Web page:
An Australian sanitary pad company has hit upon a witty tagline for their product:
Literally thousands of people have signed a petition to tell Libra that that’s not OK.
To celebrate the release of the upcoming Alan Turing biopic The Imitation Game (see our incisive analysis of the film’s trailer by James Grime) the guys at the University of Manchester – who have previously run the hugely successful Alan Turing Cryptography competition – have been asked to run a one-off Imitation Game Cryptography Competition. And they have.
The competition is themed around the (possibly true? Who knows. It’s not like it’s my job to research these things) idea that Alan Turing’s fortune in silver is buried in a secret location somewhere near Bletchley Park, and it’s your job to crack the three coded clues and find out where. Prizes will be in the form of exclusive Imitation Game merchandise donated by the makers of the film, and the competition runs until the 28th of November.
The next issue of the Carnival of Mathematics, rounding up blog posts from the month of September, and compiled by William Wu, is now online at MathTuition88.
The Carnival rounds up maths blog posts from all over the internet, including some from our own Aperiodical. See our Carnival of Mathematics page for more information.
The Online Encyclopedia of Integer Sequences contains over 200,000 sequences. It contains classics, curios, thousands of derivatives entered purely for completeness’s sake, short sequences whose completion would be a huge mathematical achievement, and some entries which are just downright silly.
For a lark, David and I have decided to review some of the Encyclopedia’s sequences. We’re rating sequences on four axes: Novelty, Aesthetics, Explicability and Completeness.
CP: It’s Neil Sloane’s 75th birthday today! As a special birthday gift to him, we’re going to review some integer sequences.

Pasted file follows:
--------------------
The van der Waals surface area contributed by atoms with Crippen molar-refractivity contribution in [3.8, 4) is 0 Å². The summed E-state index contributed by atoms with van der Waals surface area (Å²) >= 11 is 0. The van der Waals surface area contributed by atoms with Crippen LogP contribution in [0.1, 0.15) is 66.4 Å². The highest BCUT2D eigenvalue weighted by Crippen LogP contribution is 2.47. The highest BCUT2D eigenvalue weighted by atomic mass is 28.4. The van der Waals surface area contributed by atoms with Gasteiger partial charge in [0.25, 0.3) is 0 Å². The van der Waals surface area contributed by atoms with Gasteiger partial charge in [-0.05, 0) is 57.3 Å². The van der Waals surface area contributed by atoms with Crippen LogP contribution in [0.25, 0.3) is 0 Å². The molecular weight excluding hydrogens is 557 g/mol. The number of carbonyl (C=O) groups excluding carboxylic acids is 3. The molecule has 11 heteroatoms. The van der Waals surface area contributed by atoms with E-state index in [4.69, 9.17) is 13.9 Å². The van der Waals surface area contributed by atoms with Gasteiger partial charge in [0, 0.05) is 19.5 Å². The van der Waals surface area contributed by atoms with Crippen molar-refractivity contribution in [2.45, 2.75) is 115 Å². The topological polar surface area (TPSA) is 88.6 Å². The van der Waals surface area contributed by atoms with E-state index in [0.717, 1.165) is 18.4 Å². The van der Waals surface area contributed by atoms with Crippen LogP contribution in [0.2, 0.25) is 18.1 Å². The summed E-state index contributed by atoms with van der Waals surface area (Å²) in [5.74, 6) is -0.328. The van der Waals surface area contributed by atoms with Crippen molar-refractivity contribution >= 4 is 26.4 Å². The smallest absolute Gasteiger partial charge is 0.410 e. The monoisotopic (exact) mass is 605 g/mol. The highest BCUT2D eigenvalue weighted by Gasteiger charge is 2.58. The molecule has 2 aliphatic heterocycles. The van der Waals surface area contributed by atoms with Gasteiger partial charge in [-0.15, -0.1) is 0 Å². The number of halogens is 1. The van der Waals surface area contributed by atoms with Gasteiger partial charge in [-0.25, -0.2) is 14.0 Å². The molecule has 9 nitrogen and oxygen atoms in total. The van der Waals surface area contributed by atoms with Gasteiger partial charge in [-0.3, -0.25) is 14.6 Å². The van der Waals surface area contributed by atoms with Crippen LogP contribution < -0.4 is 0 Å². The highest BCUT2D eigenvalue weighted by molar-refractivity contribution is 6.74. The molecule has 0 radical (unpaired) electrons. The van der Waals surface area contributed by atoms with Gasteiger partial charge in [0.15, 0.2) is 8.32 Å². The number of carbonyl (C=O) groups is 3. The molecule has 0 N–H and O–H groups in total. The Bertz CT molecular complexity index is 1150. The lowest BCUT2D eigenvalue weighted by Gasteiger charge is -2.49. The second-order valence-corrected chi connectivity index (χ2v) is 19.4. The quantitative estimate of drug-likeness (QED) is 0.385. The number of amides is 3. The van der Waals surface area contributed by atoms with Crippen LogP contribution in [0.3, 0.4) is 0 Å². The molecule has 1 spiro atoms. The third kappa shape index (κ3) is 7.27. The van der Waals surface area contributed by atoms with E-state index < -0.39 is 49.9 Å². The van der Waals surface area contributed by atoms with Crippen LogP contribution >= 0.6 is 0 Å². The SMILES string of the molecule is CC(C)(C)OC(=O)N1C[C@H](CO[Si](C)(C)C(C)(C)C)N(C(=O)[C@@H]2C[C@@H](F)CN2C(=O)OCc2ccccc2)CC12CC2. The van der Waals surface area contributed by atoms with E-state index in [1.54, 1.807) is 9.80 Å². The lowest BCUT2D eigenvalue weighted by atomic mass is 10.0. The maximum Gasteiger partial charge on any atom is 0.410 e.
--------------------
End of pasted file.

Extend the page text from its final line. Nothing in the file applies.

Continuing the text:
DC: His birthday is 10/10, that’s pretty cool.
CP: <some quick oeis> there’s a sequence with his birthdate in it! A214742 contains 10,10,39.
DC: We can’t review that. It’s terrible.
CP: I put it to you that you have just reviewed it.
DC: Shut up.
CP: Anyway, I’ve got some birthday sequences to look at.
DC: About cake?
Diaconis-Mosteller approximation to the Birthday problem function.1, 23, 88, 187, 313, 459, 622, 797, 983, 1179, 1382, 1592, 1809, 2031, 2257, 2489, 2724, 2963, 3205, 3450, 3698, 3949, 4203, 4459, 4717, 4977, 5239, 5503, 5768, 6036, 6305, 6575, 6847, 7121, 7395, 7671, 7948, 8227, 8506, 8787, 9068, 9351
Puzzlebomb is a monthly puzzle compendium. Issue 34 of Puzzlebomb, for October 2014, can be found here:
The solutions to Issue 34 will be posted at the same time as Issue 35.
Previous issues of Puzzlebomb, and their solutions, can be found here.
Manchester Science Festival takes over the city from 23rd October – 2nd November this year, and it’s got a great selection of mathematical events. If you’re based locally, or thinking of heading over there for any of the time, here’s The Aperiodical’s guide to where to get your factorial fix.